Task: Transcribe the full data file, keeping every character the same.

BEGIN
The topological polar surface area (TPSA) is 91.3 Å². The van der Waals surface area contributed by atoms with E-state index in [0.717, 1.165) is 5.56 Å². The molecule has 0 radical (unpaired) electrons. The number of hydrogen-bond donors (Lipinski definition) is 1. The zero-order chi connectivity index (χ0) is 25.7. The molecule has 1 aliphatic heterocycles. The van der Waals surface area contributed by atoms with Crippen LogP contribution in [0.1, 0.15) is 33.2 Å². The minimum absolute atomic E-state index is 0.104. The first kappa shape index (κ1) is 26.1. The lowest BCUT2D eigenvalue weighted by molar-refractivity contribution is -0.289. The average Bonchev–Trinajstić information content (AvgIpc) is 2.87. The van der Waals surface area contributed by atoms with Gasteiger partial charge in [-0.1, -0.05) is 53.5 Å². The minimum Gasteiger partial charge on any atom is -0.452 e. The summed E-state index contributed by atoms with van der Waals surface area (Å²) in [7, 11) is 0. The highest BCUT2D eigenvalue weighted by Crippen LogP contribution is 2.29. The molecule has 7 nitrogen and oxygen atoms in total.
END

The topological polar surface area (TPSA) is 91.3 Å². The van der Waals surface area contributed by atoms with E-state index in [0.717, 1.165) is 5.56 Å². The molecule has 0 radical (unpaired) electrons. The number of hydrogen-bond donors (Lipinski definition) is 1. The zero-order chi connectivity index (χ0) is 25.7. The molecule has 1 aliphatic heterocycles. The van der Waals surface area contributed by atoms with Crippen LogP contribution in [0.1, 0.15) is 33.2 Å². The minimum absolute atomic E-state index is 0.104. The first kappa shape index (κ1) is 26.1. The lowest BCUT2D eigenvalue weighted by molar-refractivity contribution is -0.289. The average Bonchev–Trinajstić information content (AvgIpc) is 2.87. The van der Waals surface area contributed by atoms with Gasteiger partial charge in [-0.1, -0.05) is 53.5 Å². The minimum Gasteiger partial charge on any atom is -0.452 e. The summed E-state index contributed by atoms with van der Waals surface area (Å²) in [7, 11) is 0. The highest BCUT2D eigenvalue weighted by Crippen LogP contribution is 2.29. The molecule has 7 nitrogen and oxygen atoms in total.